A set of two posters explaining direct and indirect characterisation.
The writer directly provides information about a character’s personality and tells the reader what the character is like.
The writer uses the character’s thoughts, words and actions to reveal information about them. They can also use how other characters respond to that character, including what they think and say about them.
NSW Curriculum alignment
Identifies and uses language forms and features in their own writing appropriate to a range of purposes, audiences and contexts
Identifies and compares different kinds of texts when reading and viewing and shows an understanding of purpose, audience and subject matter
Thinks imaginatively, creatively and interpretively about information, ideas and texts when responding to and composing texts
Responds to and composes a range of texts that express viewpoints of the world similar to and different from their own
Composes, edits and presents well-structured and coherent texts
Victorian Curriculum alignment
Identify the point of view in a text and suggest alternative points of view
Discuss texts in which characters, events and settings are portrayed in different ways, and speculate on the authorsâ€™ reasons
Create literary texts using realistic and fantasy settings and characters that draw on the worlds represented in texts students have experienced
Describe the effects of ideas, text structures and language features of literary texts
Discuss how language is used to describe the settings in texts, and explore how the settings shape the events and influence the mood of the narrative
Examine how evaluative language can be varied to be more or less forceful
Discuss how authors and illustrators make stories exciting, moving and absorbing and hold readersâ€™ interest by using various techniques
Australian Curriculum alignment
Discuss texts in which characters, events and settings are portrayed in different ways, and speculate on the authorsâ reasonsElaborationsreading texts in which Aboriginal and Torres Strait Islander children/young people are the central character...
Discuss how language is used to describe the settings in texts, and explore how the settings shape the events and influence the mood of the narrativeElaborationsidentifying and discussing the use of descriptive adjectives (âin the middle of a va...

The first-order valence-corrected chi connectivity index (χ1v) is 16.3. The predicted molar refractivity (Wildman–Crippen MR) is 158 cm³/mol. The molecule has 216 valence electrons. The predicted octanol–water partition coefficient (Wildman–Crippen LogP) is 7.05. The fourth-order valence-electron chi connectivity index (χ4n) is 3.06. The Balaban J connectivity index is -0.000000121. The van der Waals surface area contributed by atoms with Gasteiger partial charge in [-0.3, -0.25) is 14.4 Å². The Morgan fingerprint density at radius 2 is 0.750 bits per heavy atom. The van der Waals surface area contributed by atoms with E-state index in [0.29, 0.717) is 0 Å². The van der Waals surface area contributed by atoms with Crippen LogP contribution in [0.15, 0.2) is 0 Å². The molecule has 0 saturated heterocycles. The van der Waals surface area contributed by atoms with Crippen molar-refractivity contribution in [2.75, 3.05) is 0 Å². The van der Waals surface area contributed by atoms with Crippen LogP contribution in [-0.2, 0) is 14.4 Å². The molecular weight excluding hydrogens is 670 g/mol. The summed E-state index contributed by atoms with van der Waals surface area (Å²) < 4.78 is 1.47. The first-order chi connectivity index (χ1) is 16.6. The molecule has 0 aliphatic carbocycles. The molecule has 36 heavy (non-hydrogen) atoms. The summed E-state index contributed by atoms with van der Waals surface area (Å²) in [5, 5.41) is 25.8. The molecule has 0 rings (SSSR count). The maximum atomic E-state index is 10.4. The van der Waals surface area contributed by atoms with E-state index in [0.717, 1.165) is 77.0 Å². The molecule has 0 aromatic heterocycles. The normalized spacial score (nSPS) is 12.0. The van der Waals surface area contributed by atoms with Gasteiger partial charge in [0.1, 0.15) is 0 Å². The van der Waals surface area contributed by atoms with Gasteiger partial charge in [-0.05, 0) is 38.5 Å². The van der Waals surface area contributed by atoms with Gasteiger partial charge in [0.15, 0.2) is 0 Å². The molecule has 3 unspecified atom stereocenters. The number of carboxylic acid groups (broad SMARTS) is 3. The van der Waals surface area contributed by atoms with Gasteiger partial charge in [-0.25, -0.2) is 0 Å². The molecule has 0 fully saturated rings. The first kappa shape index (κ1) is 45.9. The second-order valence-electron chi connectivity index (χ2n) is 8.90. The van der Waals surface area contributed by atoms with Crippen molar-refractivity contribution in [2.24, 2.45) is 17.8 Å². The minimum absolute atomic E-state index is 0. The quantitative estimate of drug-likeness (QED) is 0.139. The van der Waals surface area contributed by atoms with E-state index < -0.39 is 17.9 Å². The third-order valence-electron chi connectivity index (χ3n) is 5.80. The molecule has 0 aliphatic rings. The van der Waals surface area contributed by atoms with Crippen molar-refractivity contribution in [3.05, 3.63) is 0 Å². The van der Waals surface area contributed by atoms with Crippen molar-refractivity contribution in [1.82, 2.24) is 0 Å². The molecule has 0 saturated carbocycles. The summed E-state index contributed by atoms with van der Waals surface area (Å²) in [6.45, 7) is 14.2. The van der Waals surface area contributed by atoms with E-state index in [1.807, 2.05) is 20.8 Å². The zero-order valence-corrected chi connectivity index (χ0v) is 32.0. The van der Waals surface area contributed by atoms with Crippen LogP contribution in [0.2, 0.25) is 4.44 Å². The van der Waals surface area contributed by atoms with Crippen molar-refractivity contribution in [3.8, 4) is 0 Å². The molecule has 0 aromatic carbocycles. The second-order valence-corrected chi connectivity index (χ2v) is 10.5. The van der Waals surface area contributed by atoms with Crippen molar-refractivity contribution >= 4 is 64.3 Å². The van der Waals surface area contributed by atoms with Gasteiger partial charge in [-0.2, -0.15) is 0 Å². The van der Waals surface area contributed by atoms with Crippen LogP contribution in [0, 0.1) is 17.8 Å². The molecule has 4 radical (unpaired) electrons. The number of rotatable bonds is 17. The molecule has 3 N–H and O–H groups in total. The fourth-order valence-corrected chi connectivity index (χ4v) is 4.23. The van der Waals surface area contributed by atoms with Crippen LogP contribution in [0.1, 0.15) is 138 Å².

Identify the point of view in a text and suggest alternative points of viewElaborationsdiscussing how a text presents the point of view of the main character, and speculating on what other characters might think or feel (Skills: Literacy, Critical an...
Discuss how authors and illustrators make stories exciting, moving and absorbing and hold readersâ interest by using various techniques, for example character development and plot tensionElaborationsexamining the authorâs description of a c...
Examine how evaluative language can be varied to be more or less forcefulElaborationsexploring how modal verbs, for example ‘must’, ‘might’,’ or ‘could’ indicate degrees of probability or obligation (Ski...
Use metalanguage to describe the effects of ideas, text structures and language features of literary textsElaborationsexamining the authorâs description of a characterâs appearance, behaviour and speech and noting how the characterâs d...
Create literary texts that experiment with structures, ideas and stylistic features of selected authorsElaborationsdrawing upon fiction elements in a range of model texts - for example main idea, characterisation, setting (time and place), narrative ...
Analyse strategies authors use to influence readersElaborationsidentify how authors use language to position the reader and give reasons (Skills: Literacy, Critical and Creative Thinking)(View this topic on www.australiancurriculum.edu.au )
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